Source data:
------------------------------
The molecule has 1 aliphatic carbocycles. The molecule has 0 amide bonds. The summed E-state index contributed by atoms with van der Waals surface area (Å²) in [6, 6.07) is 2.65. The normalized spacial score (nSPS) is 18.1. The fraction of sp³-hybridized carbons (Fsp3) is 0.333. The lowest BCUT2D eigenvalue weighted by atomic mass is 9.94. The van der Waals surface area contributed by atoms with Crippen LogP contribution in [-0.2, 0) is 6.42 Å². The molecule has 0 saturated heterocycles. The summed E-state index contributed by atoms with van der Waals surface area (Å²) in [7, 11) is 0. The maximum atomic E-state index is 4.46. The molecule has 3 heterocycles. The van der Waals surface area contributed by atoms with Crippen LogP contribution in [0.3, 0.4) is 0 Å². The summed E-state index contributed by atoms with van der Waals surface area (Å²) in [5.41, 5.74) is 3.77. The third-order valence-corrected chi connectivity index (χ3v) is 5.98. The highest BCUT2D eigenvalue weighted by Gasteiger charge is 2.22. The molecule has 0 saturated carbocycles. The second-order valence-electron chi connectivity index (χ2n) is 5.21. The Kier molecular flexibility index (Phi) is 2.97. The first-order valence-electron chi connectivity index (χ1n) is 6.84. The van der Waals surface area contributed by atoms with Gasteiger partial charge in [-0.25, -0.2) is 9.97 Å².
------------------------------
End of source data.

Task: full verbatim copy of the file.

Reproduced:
The molecule has 1 aliphatic carbocycles. The molecule has 0 amide bonds. The summed E-state index contributed by atoms with van der Waals surface area (Å²) in [6, 6.07) is 2.65. The normalized spacial score (nSPS) is 18.1. The fraction of sp³-hybridized carbons (Fsp3) is 0.333. The lowest BCUT2D eigenvalue weighted by atomic mass is 9.94. The van der Waals surface area contributed by atoms with Crippen LogP contribution in [-0.2, 0) is 6.42 Å². The molecule has 0 saturated heterocycles. The summed E-state index contributed by atoms with van der Waals surface area (Å²) in [7, 11) is 0. The maximum atomic E-state index is 4.46. The molecule has 3 heterocycles. The van der Waals surface area contributed by atoms with Crippen LogP contribution in [0.3, 0.4) is 0 Å². The summed E-state index contributed by atoms with van der Waals surface area (Å²) in [5.41, 5.74) is 3.77. The third-order valence-corrected chi connectivity index (χ3v) is 5.98. The highest BCUT2D eigenvalue weighted by Gasteiger charge is 2.22. The molecule has 0 saturated carbocycles. The second-order valence-electron chi connectivity index (χ2n) is 5.21. The Kier molecular flexibility index (Phi) is 2.97. The first-order valence-electron chi connectivity index (χ1n) is 6.84. The van der Waals surface area contributed by atoms with Gasteiger partial charge in [-0.25, -0.2) is 9.97 Å².